Over the past two years, the Administration has increased the number of significant environmental regulatory actions by nearly 20 percent compared to previous years. President Biden has requested a 19 percent budget increase to address its environmental priorities and to restore EPA staff for its expansive agenda on a wide range of environmental, chemicals management, climate, and environmental justice issues.

The surface finishing industry can expect a range of potential new regulatory requirements to impact its operations over the next two years, particularly as the Biden Administration attempts to finalize regulations before a possible change in administrations at the end of 2024.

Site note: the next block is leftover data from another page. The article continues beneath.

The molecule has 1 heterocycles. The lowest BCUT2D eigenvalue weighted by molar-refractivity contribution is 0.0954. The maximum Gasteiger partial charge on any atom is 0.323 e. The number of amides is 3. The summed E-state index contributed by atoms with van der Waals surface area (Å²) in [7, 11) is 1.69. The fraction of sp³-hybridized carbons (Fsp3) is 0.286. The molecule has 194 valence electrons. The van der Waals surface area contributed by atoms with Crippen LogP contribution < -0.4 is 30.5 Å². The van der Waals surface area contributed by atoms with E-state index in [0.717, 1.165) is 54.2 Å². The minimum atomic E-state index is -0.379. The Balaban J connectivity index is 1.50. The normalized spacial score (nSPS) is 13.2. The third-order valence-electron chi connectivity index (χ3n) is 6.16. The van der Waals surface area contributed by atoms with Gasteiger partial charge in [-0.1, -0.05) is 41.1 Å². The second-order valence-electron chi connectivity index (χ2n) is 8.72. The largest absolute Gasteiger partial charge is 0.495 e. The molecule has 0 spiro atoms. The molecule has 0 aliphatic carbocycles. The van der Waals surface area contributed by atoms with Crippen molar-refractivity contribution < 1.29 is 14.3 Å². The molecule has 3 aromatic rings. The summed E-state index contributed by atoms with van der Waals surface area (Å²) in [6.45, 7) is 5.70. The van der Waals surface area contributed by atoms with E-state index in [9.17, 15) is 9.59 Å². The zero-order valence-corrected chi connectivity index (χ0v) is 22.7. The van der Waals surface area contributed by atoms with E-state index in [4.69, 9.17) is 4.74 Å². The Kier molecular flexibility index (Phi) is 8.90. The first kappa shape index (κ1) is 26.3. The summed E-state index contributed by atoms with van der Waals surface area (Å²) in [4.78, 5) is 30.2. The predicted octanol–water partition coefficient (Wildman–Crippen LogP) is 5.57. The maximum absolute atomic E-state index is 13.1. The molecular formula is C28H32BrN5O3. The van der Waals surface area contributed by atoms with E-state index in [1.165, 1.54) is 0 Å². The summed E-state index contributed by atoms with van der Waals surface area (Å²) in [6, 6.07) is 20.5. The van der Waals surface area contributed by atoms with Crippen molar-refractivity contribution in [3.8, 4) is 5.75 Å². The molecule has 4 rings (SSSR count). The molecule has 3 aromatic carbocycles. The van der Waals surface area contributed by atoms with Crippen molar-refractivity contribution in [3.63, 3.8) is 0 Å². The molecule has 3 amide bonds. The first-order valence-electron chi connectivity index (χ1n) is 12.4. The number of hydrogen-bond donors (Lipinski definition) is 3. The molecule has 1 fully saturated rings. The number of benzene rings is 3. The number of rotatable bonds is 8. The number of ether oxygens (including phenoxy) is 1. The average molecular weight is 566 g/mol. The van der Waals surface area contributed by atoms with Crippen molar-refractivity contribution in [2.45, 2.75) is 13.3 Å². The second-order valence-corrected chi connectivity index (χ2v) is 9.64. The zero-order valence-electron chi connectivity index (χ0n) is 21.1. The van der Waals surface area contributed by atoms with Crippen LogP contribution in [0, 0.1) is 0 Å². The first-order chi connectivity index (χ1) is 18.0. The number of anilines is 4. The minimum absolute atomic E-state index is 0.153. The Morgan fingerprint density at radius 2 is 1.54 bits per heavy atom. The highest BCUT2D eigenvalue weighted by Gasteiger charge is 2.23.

Critical Environmental Justice Lawsuit: Louisiana v. EPA

In an important legal case affecting manufacturers, environmental justice and community groups have alleged discrimination in the State of Louisiana’s permitting practices and their potential impact on communities in area well known as “Cancer Alley.”

The allegations cited the Civil Rights Act of 1964 and claimed that state permits were discriminatory by allowing facilities to release harmful chemicals into the environment impacting the health of overburdened communities. EPA initiated an investigation into the allegations.

In the meantime, the State of Louisiana filed a lawsuit and challenged EPA’s probe as unconstitutional and lacking statutory authority. EPA concluded its investigation with a finding of no discrimination.